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article imageSea levels are rising three times faster than previously thought

By Karen Graham     May 24, 2017 in Environment
New scientific analysis has found that the Earth's ocean levels are rising nearly three times faster than they were before 1990, a strong indication that sea level rise is accelerating.
Led by Sönke Dangendorf, a researcher with the University of Siegen in Germany, scientists at institutions in Spain, France, Norway and the Netherlands reexamined sea level rise measurements from around the globe and found that since 1990, sea level rise has tripled in speed.
The research was published in the online journal Proceedings of the National Academy of Sciences (PNAS) May 22, 2017, and while this is not the first study to find the rate of sea level rise is increasing, it is the first to describe the acceleration now being observed, according to the UK's Independent.
In February 2016, Digital Journal reported on a study that found that sea levels rose faster in the 20th century than at any time in the preceding 2,700 years, and the rise in sea levels has been even faster in the last two decades. The study, "Temperature-driven global sea-level variability in the Common Era," was published in the journal Proceedings of the national Academy of Sciences (PNAS) on February 11, 2016.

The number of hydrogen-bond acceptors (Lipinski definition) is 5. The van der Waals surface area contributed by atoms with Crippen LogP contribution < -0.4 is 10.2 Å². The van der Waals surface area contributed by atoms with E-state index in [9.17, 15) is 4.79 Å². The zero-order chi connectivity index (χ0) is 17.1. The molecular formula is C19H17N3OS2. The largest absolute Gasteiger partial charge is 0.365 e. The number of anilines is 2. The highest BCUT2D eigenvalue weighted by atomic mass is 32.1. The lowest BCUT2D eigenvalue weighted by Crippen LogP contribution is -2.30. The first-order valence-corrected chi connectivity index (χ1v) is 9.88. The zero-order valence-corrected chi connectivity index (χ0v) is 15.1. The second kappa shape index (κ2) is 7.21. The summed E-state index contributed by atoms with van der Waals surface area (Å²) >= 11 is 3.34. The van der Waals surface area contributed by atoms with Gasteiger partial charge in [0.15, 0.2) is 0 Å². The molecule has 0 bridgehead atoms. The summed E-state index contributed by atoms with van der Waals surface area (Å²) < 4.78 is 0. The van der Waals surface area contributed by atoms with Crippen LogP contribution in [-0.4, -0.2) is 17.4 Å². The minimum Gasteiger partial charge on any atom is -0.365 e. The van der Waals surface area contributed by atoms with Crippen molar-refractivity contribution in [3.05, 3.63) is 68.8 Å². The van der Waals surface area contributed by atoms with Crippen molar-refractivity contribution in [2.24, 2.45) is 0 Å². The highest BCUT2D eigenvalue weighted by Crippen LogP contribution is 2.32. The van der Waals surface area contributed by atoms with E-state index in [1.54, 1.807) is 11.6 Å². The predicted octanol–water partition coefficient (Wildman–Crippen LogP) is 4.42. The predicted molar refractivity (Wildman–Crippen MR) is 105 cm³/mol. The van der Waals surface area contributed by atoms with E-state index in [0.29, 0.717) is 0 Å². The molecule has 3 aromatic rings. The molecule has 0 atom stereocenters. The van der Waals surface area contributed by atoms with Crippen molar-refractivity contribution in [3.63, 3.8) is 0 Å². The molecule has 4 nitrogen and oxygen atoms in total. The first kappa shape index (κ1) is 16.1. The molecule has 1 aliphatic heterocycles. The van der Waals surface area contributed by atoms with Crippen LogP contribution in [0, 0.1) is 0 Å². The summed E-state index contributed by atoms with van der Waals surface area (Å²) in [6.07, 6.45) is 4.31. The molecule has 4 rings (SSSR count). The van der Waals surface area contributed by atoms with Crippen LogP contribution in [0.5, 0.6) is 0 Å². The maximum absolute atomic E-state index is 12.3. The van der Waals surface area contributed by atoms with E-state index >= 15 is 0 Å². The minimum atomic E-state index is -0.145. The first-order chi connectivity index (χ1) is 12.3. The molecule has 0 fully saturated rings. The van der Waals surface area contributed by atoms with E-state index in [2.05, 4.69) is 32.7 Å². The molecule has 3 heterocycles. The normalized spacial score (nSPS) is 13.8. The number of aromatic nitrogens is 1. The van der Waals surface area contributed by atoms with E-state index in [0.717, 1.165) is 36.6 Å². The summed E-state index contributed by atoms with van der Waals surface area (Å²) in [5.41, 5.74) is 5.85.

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The story behind the research
Before the advent of satellites and the technologies that allow us to get accurate measurements, sea level measurements were literally all over the place, writes the Grist. Scientists relied on historic records from sea gauge readings that were often localized and did not reflect changes in the overall global levels.
The researchers also took into consideration local rising and sinking of land, gravitational effects on the water, as well as local weather events and other factors. This is why satellite data is such a big help to scientists today in looking at the overall picture of sea level rise. And while we have precise records going back to the 1990s, reconstructing records before that time took a lot of work.
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But, here is what the research team found - Before 1990, the global sea-level rose about 0.42 inches per decade. Then from 1993 to 2012, global sea level started rising 1.22 inches every decade — or at triple the speed. Dangendorf believes the faster rate is likely due to new meltwater from the Greenland and Antarctic ice sheets plus the thermal expansion of the warming ocean itself.
“Sea levels will continue to rise over the coming century, no matter whether we will adapt or not, but I think we can limit at least a part of the sea level rise. It will further accelerate, but how much is related to how we act as humans,” Dangendorf said.
More about Sea levels, acceleration, meltwaters, Global warming, 20th Century
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